Fear of homosexuality was only one facet of a widespread concern about issues related to gender roles during the early years of the Cold War. Responding to the Homefront labor shortages of World War II, in the early 1940s many women took jobs in industries that previously had almost exclusively male workforces (such as heavy manufacturing). However, American society revived traditional gender roles once men returned from the war. Marriage & birth rates increased substantially, creating a “baby boom” and a new cult of domesticity. Cultural neo-traditionalism thrived throughout the early Cold War era. Dissenters from the nuclear family norm were often seen as suspect or neurotic; US social historian Elaine Tyler May noted that one survey from the Fifties showed that just 9% of Americans thought that single people could be happy.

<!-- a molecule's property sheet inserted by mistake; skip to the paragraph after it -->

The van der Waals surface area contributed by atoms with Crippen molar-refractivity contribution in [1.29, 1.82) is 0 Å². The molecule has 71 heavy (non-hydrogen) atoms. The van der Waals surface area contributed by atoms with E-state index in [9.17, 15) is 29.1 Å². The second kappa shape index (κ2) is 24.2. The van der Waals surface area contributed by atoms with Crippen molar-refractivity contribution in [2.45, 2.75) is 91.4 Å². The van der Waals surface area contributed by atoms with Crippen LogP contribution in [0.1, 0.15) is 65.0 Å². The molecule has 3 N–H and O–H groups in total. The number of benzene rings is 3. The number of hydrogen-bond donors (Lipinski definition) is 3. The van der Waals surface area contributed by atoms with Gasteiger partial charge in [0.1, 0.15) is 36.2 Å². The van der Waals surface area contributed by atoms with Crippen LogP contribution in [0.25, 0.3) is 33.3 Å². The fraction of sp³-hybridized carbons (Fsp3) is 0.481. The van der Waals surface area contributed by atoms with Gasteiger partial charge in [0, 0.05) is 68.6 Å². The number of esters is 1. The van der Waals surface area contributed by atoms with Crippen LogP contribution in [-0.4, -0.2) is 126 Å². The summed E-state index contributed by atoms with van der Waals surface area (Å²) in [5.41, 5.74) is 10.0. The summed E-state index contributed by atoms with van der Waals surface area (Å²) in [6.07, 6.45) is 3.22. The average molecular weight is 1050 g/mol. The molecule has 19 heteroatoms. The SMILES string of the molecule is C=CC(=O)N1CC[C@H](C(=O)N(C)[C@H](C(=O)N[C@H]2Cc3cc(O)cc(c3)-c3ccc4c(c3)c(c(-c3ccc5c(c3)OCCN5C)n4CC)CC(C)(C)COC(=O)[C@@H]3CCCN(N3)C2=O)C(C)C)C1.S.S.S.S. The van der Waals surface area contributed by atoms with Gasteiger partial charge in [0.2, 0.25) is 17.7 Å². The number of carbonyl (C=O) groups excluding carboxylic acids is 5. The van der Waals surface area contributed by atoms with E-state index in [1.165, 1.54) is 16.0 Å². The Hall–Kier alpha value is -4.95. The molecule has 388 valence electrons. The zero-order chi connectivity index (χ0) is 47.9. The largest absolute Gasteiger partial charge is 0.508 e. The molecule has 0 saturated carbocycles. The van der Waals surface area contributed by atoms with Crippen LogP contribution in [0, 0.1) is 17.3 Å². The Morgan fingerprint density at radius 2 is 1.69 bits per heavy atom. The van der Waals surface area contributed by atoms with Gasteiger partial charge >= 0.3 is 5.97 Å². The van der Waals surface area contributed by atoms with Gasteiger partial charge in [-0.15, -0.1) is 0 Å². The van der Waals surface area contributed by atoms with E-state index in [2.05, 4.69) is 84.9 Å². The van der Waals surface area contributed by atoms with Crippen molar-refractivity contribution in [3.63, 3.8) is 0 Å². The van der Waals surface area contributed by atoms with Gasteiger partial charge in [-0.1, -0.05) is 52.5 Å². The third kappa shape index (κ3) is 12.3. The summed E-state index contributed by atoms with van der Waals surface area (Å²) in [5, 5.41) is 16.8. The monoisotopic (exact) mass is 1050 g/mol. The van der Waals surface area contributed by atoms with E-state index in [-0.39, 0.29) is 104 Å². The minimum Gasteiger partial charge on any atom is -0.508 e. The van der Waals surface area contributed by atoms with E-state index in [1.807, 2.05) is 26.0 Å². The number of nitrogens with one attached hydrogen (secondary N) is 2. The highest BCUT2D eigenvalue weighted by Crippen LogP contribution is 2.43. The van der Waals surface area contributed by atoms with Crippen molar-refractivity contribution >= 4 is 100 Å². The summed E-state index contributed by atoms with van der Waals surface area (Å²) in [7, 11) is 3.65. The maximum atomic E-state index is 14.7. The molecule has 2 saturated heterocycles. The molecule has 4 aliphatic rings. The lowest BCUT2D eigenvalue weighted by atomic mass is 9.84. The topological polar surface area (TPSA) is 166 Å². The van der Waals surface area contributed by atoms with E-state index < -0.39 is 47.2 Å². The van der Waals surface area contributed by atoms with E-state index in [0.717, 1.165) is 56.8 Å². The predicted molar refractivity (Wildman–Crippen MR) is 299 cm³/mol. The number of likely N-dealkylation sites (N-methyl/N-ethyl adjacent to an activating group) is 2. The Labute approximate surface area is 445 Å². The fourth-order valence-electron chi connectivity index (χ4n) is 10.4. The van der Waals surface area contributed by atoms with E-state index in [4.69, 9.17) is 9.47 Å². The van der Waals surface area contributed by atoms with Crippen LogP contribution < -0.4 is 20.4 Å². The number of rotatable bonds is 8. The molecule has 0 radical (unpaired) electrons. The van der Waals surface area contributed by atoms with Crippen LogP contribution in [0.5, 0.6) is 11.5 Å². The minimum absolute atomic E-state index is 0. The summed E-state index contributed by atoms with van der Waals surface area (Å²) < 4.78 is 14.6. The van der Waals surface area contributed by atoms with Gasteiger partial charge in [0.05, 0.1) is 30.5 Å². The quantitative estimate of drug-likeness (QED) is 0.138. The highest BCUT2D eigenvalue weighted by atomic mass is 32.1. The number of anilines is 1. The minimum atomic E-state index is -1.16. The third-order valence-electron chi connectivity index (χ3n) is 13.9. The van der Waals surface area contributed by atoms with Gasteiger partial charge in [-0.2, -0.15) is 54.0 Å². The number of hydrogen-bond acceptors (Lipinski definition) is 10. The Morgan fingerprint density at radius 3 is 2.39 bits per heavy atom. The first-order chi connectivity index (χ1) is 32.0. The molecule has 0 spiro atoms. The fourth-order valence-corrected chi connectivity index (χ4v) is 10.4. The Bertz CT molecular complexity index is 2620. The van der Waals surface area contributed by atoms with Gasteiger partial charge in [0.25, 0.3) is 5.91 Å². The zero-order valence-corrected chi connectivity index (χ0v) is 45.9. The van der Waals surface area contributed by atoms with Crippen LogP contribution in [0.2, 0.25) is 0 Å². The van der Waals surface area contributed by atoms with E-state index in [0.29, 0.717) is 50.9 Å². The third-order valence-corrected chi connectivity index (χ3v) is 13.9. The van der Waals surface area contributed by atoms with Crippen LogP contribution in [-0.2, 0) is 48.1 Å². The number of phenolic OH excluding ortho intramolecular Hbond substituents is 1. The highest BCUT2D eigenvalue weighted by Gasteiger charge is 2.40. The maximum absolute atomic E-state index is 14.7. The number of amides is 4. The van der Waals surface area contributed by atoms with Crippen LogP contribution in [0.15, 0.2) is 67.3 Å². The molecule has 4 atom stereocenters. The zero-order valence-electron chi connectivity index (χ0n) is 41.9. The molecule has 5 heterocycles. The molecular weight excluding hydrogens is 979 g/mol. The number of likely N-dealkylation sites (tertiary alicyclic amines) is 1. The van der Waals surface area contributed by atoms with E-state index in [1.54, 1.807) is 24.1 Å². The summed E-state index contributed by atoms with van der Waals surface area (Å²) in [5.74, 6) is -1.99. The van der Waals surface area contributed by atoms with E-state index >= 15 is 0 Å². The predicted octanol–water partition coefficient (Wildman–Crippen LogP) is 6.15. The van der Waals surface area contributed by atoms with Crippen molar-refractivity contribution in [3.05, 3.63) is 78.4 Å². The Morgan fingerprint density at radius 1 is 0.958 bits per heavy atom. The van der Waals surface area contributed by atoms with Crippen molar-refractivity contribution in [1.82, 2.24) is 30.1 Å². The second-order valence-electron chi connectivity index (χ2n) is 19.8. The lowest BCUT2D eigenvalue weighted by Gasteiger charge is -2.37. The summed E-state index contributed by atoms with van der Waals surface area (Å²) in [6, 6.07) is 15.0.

Why did this ‘gender conservatism’ thrive during the age of the Red Scare? Elaine Tyler May’s book Homeward Bound argues that Americans, traumatized by years of depression & war, wanted security in the postwar years: (quote) “secure jobs, secure homes, & secure marriages in a secure country” (close quote). At the same time military containment provided a bulwark against threatening Communist expansion abroad, she suggests that traditional two-parent family life provided a domestic form of containment in which (quote) “potentially dangerous social forces of the new age might be tamed.” The American norm of having a housewife in charge of maintaining the home & taking care of the children contrasted with many Communist countries that required women to work outside of the house. Men’s status was also an important area of debate, as noted in article in the Journal of American History by Professor K.A. Cuordileone that contends Cold War rhetoric reflected a crisis of American masculinity. The struggle against the Soviets allowed anti-Communists to claim that homosexuals, promiscuous women, and quote-unquote “soft” or “weak” men were not just cultural concerns, but actually constituted genuine threats to the security of the nation. Anti-communism thus became (quote) “an ideological buffer against discomforting social trends” (close quote) by turning unsettling domestic developments (such as people subverting traditional gender roles) into possible avenues of enemy subversion.